RFID use in the healthcare and pharmaceutical markets is a growing trend. According to a recent issue of RFIDNews, the global market for RFID in these markets will reach $1.7 billion by 2018. New RFID functionality and the increase in counterfeiting and relabeling of expired drugs are among the factors driving this growth. Another factor influencing RFID use in healthcare is a recent study that finds RFID technology is safe when used with biologics (medical products made from living organisms or produced from substances generated by living things.) The study, published in the July-August edition of the PDA Journal of Pharmaceutical Science and Technology, says that research of more than 100 biopharmaceutical products from eight major drug companies demonstrated no non-thermal effect by radio frequency radiation.
That’s good news for drug makers because requirements mandated by the ePedigree laws in California and Florida are expected to take effect in 2015. To comply, drug makers will need a combination of RFID and 2D barcode technologies to monitor the condition, authenticity and traceability of pharmaceuticals, including biologics. Tagging drugs at item-level will help to combat drug counterfeiting and will enable pharmaceutical companies to locate a particular drug in case of a recall.
A recent Labeling News article, Barcodes and RFID for Blood Supply Protection?, points to a study at the BloodCenter of Wisconsin, where they are conducting a pilot study to see the effectiveness of using RFID for identification and tracking of blood transfusions. As expected, the study is showing that RFID is effective for saving time and for preventing mistakes. They are now awaiting FDA approval so that RFID tracking can be used in any blood bank within the US.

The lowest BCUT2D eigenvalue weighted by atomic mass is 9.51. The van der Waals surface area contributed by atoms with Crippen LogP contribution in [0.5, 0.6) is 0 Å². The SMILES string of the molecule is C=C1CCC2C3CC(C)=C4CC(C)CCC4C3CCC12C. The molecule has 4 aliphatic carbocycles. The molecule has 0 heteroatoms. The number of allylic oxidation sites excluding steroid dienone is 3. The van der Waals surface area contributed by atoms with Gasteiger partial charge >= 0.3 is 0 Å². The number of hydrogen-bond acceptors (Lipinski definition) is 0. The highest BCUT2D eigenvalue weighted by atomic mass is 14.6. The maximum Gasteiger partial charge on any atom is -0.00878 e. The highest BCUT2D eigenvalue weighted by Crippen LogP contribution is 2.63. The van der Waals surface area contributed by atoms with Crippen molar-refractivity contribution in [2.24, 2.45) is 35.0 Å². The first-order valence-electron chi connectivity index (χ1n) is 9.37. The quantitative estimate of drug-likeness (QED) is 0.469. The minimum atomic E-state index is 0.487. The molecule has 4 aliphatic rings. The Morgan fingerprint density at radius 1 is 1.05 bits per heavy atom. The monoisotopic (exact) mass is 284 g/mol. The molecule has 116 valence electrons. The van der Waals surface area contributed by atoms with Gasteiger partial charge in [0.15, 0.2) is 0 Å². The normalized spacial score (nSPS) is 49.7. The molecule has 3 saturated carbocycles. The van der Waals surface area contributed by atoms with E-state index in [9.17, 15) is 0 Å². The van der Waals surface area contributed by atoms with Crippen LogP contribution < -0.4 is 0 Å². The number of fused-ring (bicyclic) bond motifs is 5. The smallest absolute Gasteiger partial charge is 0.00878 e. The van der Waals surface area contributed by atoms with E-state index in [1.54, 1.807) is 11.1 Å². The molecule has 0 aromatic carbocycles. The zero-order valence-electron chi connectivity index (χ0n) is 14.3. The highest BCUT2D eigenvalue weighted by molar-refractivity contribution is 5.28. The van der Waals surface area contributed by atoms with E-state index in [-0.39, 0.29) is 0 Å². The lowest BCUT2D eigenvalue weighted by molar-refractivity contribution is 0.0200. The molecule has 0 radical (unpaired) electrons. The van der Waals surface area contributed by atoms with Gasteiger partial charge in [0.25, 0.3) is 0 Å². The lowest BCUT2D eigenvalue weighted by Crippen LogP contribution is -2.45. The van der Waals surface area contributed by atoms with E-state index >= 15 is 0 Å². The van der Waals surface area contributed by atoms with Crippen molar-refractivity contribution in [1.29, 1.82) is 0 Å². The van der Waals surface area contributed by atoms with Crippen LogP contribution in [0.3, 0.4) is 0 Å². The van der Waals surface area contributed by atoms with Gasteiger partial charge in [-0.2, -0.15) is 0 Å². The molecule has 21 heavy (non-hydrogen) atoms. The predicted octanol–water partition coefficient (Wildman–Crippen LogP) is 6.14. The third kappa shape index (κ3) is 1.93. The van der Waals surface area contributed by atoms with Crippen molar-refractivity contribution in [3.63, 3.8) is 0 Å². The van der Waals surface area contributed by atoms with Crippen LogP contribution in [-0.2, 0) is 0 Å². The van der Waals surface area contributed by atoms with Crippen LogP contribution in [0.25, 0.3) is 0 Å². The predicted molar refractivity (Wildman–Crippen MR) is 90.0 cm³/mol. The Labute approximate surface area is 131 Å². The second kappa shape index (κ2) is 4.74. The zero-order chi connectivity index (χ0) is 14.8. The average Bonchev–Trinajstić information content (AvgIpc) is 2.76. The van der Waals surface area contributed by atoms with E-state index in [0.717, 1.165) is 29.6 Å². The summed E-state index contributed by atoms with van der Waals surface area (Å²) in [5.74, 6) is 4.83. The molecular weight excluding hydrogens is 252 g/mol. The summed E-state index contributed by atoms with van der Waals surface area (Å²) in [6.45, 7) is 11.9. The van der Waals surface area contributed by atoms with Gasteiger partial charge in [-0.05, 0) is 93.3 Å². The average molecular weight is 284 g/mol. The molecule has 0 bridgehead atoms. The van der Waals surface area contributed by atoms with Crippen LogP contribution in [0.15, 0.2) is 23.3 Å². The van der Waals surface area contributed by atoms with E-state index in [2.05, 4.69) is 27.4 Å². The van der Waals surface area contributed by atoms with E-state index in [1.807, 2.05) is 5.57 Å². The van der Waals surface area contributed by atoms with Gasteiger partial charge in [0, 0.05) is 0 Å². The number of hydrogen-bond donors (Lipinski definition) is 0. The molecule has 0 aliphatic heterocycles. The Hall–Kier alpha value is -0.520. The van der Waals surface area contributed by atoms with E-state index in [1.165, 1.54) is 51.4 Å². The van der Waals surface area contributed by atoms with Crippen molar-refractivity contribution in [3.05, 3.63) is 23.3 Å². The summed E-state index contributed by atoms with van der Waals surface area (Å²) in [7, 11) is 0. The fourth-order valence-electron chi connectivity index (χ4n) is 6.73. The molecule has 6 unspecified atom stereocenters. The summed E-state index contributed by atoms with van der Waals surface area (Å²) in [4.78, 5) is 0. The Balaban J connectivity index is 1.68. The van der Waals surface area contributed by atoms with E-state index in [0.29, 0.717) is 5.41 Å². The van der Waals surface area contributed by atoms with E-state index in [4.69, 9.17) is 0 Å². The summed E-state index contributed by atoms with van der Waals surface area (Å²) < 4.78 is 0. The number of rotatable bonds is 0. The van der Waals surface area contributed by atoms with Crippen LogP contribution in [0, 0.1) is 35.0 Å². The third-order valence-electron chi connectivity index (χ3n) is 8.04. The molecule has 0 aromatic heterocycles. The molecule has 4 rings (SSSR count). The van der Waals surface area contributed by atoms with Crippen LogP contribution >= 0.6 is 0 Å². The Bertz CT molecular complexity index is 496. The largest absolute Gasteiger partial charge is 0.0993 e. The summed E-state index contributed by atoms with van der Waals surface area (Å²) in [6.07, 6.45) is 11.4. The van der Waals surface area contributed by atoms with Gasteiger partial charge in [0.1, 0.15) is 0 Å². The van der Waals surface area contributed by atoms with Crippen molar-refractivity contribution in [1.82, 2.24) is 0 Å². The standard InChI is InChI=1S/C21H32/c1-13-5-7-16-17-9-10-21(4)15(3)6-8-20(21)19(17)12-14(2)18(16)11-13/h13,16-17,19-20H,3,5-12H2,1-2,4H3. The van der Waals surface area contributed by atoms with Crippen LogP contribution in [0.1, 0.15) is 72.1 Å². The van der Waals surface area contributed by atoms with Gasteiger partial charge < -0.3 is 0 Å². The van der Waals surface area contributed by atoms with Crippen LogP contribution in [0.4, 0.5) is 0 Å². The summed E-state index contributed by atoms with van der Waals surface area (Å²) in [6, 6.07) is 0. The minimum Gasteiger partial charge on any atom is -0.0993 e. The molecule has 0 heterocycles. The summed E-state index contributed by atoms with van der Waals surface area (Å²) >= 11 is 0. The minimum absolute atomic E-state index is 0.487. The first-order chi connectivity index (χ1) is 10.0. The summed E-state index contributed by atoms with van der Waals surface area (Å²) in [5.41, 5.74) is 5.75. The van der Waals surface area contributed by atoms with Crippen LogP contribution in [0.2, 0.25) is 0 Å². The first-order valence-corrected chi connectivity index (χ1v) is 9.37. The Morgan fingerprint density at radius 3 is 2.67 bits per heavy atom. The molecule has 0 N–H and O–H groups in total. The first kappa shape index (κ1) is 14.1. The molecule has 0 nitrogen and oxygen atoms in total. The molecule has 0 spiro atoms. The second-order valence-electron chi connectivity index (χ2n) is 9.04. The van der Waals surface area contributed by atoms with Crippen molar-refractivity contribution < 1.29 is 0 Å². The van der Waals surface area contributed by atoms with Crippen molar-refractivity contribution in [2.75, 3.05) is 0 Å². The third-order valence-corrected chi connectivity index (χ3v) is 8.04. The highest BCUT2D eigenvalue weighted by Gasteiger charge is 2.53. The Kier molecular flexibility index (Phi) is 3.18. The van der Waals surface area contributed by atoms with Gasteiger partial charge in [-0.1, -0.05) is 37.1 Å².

In healthcare settings, RFID is being used for real time locating systems (RTLS), which locates equipment, patients, and staff to enhance the efficiency of healthcare delivery. And now at the University of Maryland Medical Center, RFID is being used in emergency rooms. Crash carts now contain drugs labeled with RFID tags to track all emergency medications. RFID helps the medical center be sure that the medications are where they are supposed to be and that they haven’t expired. Not only is RFID saving emergency staff and pharmacists time, but the tagging helps them identify which drugs are in short supply or to quickly find a substitute drug, if available.